Archive: January 16th, 2011

Mets To Sign Willie Harris

According to ESPN-NY’s Adam Rubin, the Mets are on the verge of announcing the signing of Willie Harris to a minor-league contract with an invitation to spring training.

The 32-year-old Harris has been a thorn in the side of Mets fans for his dramatic outfield catches in late innings against the Mets over the past few years. Otherwise, though, there isn’t much to say about Harris, who hit .183 for the Nationals last year and is a career .239 hitter. He’s an average to slightly above-average corner outfielder, and average defensively in center. He can also play second base adequately, and fill in at short and third in a pinch. Once a speedster, he’s still faster than average and won’t make many mistakes on the basepaths.

It’s good to have him around for depth, particularly considering the injury histories of Carlos Beltran and Angel Pagan, but I’m not sure Harris is any better overall than Jason Pridie. I suspect Harris’ MLB experience is valued by the Mets braintrust, as well as his ability to play second base. Similar to Harris is Russ Adams, who also hits from the left side but is primarily a middle infielder who can play some outfield when needed (whereas Harris is primarily an outfielder who can play some infield when needed).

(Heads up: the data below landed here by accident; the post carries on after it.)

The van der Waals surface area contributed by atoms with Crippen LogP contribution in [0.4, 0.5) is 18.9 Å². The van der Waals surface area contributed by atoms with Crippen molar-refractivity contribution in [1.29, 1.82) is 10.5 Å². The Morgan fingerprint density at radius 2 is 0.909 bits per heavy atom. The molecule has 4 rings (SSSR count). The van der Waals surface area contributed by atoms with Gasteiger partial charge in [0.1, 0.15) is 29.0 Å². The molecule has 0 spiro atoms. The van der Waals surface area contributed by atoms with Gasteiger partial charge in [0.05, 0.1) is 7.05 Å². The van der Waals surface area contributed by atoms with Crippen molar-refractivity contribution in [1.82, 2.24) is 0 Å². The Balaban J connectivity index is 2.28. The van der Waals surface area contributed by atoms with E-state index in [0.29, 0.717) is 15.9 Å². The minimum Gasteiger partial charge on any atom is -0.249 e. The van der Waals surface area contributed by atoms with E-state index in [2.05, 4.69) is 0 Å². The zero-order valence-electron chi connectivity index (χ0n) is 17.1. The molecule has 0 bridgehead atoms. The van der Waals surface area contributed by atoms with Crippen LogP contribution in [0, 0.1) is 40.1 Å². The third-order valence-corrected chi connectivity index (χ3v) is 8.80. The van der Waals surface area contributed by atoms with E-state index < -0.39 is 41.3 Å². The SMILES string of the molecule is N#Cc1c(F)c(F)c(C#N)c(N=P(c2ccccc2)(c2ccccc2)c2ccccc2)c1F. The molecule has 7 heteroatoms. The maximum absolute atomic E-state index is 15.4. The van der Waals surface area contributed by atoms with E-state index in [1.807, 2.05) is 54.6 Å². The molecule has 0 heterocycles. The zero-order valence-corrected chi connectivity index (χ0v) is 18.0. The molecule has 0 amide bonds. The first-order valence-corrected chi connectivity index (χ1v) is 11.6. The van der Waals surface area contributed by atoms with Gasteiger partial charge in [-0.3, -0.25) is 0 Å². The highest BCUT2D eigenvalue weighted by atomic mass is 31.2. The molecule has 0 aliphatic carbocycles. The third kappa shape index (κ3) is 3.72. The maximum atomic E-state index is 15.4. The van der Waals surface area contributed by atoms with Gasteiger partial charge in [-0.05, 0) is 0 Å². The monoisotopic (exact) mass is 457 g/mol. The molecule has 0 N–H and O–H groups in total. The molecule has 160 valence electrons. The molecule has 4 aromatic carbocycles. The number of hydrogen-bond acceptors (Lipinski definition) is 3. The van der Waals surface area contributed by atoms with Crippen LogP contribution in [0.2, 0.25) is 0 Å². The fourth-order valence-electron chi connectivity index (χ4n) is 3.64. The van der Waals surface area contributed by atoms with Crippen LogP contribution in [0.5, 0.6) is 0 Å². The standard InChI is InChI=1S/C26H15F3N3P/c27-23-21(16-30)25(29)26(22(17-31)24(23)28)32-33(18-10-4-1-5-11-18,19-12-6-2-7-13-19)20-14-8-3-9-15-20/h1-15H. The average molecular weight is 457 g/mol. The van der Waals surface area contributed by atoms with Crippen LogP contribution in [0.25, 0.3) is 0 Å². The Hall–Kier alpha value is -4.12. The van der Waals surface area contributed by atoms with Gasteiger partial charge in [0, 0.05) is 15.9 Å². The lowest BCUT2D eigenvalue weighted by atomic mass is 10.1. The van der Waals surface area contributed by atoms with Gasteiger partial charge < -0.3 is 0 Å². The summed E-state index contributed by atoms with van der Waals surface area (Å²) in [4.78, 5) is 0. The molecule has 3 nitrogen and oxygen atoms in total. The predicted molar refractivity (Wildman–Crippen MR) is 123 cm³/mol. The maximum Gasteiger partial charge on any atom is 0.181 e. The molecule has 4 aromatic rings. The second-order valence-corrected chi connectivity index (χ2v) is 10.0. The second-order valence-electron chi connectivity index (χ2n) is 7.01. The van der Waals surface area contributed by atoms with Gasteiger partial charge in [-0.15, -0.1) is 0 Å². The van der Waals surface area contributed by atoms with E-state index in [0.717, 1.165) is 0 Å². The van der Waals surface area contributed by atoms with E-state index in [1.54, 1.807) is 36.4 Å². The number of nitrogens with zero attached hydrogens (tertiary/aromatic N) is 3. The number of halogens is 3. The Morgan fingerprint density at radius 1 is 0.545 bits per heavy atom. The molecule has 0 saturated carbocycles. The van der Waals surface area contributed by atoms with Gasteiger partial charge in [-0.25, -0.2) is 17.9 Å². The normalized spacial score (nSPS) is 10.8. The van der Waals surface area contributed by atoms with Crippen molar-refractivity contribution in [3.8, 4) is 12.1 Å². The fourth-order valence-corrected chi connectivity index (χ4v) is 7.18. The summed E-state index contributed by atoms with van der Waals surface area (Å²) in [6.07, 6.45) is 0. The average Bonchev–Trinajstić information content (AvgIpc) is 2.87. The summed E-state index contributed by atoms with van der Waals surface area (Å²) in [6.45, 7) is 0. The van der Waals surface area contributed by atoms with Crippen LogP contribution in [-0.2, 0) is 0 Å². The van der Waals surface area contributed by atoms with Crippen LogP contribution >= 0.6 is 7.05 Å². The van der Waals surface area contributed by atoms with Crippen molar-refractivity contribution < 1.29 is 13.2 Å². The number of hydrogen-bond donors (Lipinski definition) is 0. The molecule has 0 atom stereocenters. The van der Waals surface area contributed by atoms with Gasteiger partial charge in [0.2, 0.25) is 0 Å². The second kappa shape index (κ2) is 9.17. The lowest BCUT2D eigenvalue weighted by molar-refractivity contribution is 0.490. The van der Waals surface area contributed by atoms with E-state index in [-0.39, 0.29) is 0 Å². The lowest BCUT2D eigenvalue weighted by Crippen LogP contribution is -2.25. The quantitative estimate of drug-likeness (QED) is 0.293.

I know this is strictly a depth acquisition, but if the Mets are going to be insistent upon having an experienced MLBer competing for the fourth outfielder spot, I’d be more excited about a return to New York by Lastings Milledge or Ryan Church, or the signing of Andruw Jones. Though, I’m sure none of those three make sense for one reason or another — even if all three can play centerfield as well or better than Harris and almost certainly will provide more offense. Most likely, it’s a money thing, in which case, I wonder if Delwyn Young is on the Mets radar? Young is a 28-year-old switch-hitter who, like Willie Harris, is an outfielder who can also play second base adequately. Young doesn’t have much (if any) experience in center field, but is pretty much the same player as Harris — except four years younger.

You may be wondering why I even care to quibble over the differences between Willie Harris and Delwyn Young but this is how the Mets fans’ winter is going … so, please, don’t shoot the messenger.

If nothing else, Harris has always been a fan favorite in his previous big league stops. You can read a very nice interview with him on MLBlogs. Harris may not be a tremendous performer, but he’s hard not to like. Nothing wrong with this signing, but nothing exciting about it, either.


30 Days Until Pitchers and Catchers Report

It’s about one month before pitchers and catchers report, and it would seem that the Mets are still in the market for free agents to plug a few holes. Perhaps a reserve outfielder who can handle centerfield, for one (though they appear to have come to an agreement with the great Willie Harris), and hopefully a few more arms for the pitching staff.